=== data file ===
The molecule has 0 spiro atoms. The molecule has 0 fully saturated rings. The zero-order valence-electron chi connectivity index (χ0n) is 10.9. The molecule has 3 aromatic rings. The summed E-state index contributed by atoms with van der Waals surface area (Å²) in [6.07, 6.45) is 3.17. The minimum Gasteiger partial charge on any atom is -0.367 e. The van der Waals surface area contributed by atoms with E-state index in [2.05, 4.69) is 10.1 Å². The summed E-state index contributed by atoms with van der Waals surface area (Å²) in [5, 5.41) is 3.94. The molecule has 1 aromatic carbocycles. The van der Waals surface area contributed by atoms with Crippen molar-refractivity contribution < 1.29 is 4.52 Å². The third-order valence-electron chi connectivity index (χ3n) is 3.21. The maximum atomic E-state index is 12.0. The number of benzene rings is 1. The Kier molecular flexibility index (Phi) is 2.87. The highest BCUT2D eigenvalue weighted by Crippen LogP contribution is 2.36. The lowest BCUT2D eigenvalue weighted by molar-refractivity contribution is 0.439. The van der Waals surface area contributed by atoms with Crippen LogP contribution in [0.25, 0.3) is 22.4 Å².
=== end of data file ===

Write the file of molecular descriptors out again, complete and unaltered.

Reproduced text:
The molecule has 0 spiro atoms. The molecule has 0 fully saturated rings. The zero-order valence-electron chi connectivity index (χ0n) is 10.9. The molecule has 3 aromatic rings. The summed E-state index contributed by atoms with van der Waals surface area (Å²) in [6.07, 6.45) is 3.17. The minimum Gasteiger partial charge on any atom is -0.367 e. The van der Waals surface area contributed by atoms with E-state index in [2.05, 4.69) is 10.1 Å². The summed E-state index contributed by atoms with van der Waals surface area (Å²) in [5, 5.41) is 3.94. The molecule has 1 aromatic carbocycles. The van der Waals surface area contributed by atoms with Crippen molar-refractivity contribution < 1.29 is 4.52 Å². The third-order valence-electron chi connectivity index (χ3n) is 3.21. The maximum atomic E-state index is 12.0. The number of benzene rings is 1. The Kier molecular flexibility index (Phi) is 2.87. The highest BCUT2D eigenvalue weighted by Crippen LogP contribution is 2.36. The lowest BCUT2D eigenvalue weighted by molar-refractivity contribution is 0.439. The van der Waals surface area contributed by atoms with Crippen LogP contribution in [0.25, 0.3) is 22.4 Å².